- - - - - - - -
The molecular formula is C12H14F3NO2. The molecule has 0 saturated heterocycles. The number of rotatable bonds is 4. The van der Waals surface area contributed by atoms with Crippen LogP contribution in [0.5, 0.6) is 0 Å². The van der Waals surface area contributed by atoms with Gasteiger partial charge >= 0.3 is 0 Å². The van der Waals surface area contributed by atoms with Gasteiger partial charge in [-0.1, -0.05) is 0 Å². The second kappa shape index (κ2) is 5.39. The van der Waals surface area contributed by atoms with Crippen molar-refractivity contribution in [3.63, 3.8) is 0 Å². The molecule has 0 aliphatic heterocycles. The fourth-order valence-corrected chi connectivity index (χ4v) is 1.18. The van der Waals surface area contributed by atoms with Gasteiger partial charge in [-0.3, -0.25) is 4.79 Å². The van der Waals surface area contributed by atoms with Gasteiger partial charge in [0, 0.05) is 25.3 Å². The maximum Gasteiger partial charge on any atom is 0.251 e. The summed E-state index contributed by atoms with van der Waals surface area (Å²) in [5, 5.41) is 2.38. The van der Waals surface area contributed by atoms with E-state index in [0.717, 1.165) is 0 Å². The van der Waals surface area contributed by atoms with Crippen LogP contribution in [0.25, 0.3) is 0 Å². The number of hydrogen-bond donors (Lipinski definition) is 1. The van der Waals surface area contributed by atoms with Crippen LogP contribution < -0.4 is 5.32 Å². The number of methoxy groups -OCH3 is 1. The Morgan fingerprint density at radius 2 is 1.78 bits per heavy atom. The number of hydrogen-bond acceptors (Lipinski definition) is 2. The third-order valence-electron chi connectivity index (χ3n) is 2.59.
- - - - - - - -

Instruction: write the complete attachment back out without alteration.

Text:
The molecular formula is C12H14F3NO2. The molecule has 0 saturated heterocycles. The number of rotatable bonds is 4. The van der Waals surface area contributed by atoms with Crippen LogP contribution in [0.5, 0.6) is 0 Å². The van der Waals surface area contributed by atoms with Gasteiger partial charge >= 0.3 is 0 Å². The van der Waals surface area contributed by atoms with Gasteiger partial charge in [-0.1, -0.05) is 0 Å². The second kappa shape index (κ2) is 5.39. The van der Waals surface area contributed by atoms with Crippen molar-refractivity contribution in [3.63, 3.8) is 0 Å². The molecule has 0 aliphatic heterocycles. The fourth-order valence-corrected chi connectivity index (χ4v) is 1.18. The van der Waals surface area contributed by atoms with Gasteiger partial charge in [-0.3, -0.25) is 4.79 Å². The van der Waals surface area contributed by atoms with Gasteiger partial charge in [0, 0.05) is 25.3 Å². The maximum Gasteiger partial charge on any atom is 0.251 e. The summed E-state index contributed by atoms with van der Waals surface area (Å²) in [5, 5.41) is 2.38. The van der Waals surface area contributed by atoms with E-state index in [0.717, 1.165) is 0 Å². The van der Waals surface area contributed by atoms with Crippen LogP contribution in [0.25, 0.3) is 0 Å². The number of hydrogen-bond donors (Lipinski definition) is 1. The van der Waals surface area contributed by atoms with Crippen LogP contribution < -0.4 is 5.32 Å². The number of methoxy groups -OCH3 is 1. The Morgan fingerprint density at radius 2 is 1.78 bits per heavy atom. The number of hydrogen-bond acceptors (Lipinski definition) is 2. The third-order valence-electron chi connectivity index (χ3n) is 2.59.